Great Grandad's bar

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Blog entry by needshave posted 01-21-2013 11:01 AM 2223 reads 0 times favorited 10 comments Add to Favorites Watch

I thought you might like to see the bar made by my great Grandad. He made the bar for my grandfather in the 1800’s. My grandfather owned a tavern/bar and it was used there for decades. His son, my uncle, took over the bar and inherited the bar with it. It stayed there until the close of the tavern around 1960. My father then took the bar and used it as a back counter in his business. I remember it well. It was painted grey with red trim and and had pressed hardboard on the top. I remember my father talking about how beautiful the bar was originally but just didn’t want to restore it. I remember he telling me and showing me cut nails in the early 60’s and be intrigued with how something like that could work I drove one in the middle of the bar. I received firm punishment for that and remember it to this day.

I inherited and restored the bar, it has a one piece solid walnut top or bar surface and is 22” wide by 16’ long. Birch and cherry trim around the walnut. I have the hand planes, bench mounted crank and wall mounted drill presses great grand dad used to make it. I resurfaced the top with the same hand plane great grand dad used to make it. One picture show the square nail it drove in her. I paid a lot for that nail and did not have the heart to remove it. I love the bar, thought I would share it. This building I restored years ago and I am about to move my wood shop into it. I can show some pictures if there is interest in her. (1896-I love historic building and have restored several)

10 comments so far

View hunter71's profile


3561 posts in 4517 days

#1 posted 01-21-2013 11:58 AM

How cool is that!

-- A childs smile is payment enough.

View JoeinGa's profile


7741 posts in 3337 days

#2 posted 01-21-2013 12:12 PM

I like how you left “YOUR” nail in it. Gives you a real connection to it!

-- Perform A Random Act Of Kindness Today ... Pay It Forward

View beavercut's profile


24 posts in 4383 days

#3 posted 01-21-2013 01:11 PM

Your restoration is very nice. The story behind it is what makes it fascinating.
Would like to see pictures of your great granddays old tools you used.

-- Beavercut

View chrisstef's profile


18140 posts in 4337 days

#4 posted 01-21-2013 01:53 PM

i second what beaver has to say. I love the story and love the bar. Ill take a whisky neat barkeep!

-- Its not a crack, its a casting imperfection.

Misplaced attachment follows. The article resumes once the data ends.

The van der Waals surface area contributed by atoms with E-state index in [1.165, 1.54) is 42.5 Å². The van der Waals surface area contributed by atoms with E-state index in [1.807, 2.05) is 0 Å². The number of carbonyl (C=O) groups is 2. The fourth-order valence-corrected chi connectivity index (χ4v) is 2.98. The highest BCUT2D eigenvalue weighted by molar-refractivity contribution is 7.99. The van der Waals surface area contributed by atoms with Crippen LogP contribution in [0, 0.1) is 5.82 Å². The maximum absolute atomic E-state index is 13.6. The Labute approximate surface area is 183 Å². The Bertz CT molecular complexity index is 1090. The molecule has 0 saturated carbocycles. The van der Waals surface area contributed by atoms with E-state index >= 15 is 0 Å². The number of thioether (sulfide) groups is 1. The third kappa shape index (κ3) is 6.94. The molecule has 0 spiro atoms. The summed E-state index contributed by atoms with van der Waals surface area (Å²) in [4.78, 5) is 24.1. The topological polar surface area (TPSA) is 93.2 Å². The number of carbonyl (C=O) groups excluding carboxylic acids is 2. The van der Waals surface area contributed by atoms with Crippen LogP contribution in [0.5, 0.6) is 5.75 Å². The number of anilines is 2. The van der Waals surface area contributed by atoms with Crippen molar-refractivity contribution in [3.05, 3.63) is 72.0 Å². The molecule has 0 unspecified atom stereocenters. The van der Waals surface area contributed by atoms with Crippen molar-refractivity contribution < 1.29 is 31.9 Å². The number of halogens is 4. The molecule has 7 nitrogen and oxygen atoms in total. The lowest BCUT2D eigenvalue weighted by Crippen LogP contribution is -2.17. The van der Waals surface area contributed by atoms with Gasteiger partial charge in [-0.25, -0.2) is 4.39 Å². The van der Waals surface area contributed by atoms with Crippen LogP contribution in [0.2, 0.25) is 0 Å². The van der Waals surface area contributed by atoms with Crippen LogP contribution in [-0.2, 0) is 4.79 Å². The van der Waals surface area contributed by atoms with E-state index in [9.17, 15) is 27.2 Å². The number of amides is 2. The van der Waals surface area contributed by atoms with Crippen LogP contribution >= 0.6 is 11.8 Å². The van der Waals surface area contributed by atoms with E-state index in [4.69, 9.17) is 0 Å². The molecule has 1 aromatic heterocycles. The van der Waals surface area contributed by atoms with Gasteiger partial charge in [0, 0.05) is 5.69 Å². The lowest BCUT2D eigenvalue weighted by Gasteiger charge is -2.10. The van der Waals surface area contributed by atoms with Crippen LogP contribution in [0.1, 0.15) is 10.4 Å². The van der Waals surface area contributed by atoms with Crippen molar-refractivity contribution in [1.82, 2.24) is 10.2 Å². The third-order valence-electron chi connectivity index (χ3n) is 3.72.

View needshave's profile


182 posts in 3290 days

#5 posted 01-21-2013 02:17 PM

Beavercut, I’m in the process of moving my shop into the building that houses the bar. I know where both of his drill presses are and his hand augers. I need to find what he called his board and bit (hand Planer), I have them packed away. But, I will get pictures for you. The hand crank drill press is a killer now, you had to be a good man to use that very often, and they used it every day. I actually have pictures of both grandfather and great grandfather above the bar I will grab that as well.

View PeteMoss's profile


214 posts in 4800 days

#6 posted 01-21-2013 02:20 PM

Dude, that is just cool.

-- "Never measure......cut as many times as necessary." - PeteMoss

View Don Broussard's profile

Don Broussard

4092 posts in 3582 days

#7 posted 01-21-2013 02:51 PM

Love both the story and the nice restoration. +1 on Joe’s comment about “your” nail.

I repurposed, without restoration, an old shirt counter from my dad’s clothing store to use as a media center in my home. It is a connection to my father that I see daily to remind me of him.

-- People say I hammer like lightning. It's not that I'm fast -- it's that I never hit the same place twice!

View needshave's profile


182 posts in 3290 days

#8 posted 01-21-2013 03:26 PM


Very Nice. I love the connection. it’s great to have them around. Congrats!

I wish the bar was in good enough shape that I would not have had to restore it, but was badly abused in its later years and being painted and ugly and not knowing what it really looked like in “its day” I really had to dive into it. I was told many times, “why don’t you just burn it” Many of the wooden pegs on the side and supporting structure had been removed and lost. So I remade those with his spoke shave, matching those that remained. I also have grand dads desk, that I’m currently working on, but it needs little work. I’ll post some pictures of it when finished.

View Kindlingmaker's profile


2659 posts in 4857 days

#9 posted 01-22-2013 03:16 AM

Great story and wonderful bar! Pride is there on all accounts!

-- Never board, always knotty, lots of growth rings

View DouginVa's profile


503 posts in 3603 days

#10 posted 01-24-2013 01:34 AM

Talk about your family heirlooms….this one wins!

-- Just a man with his chisel.........

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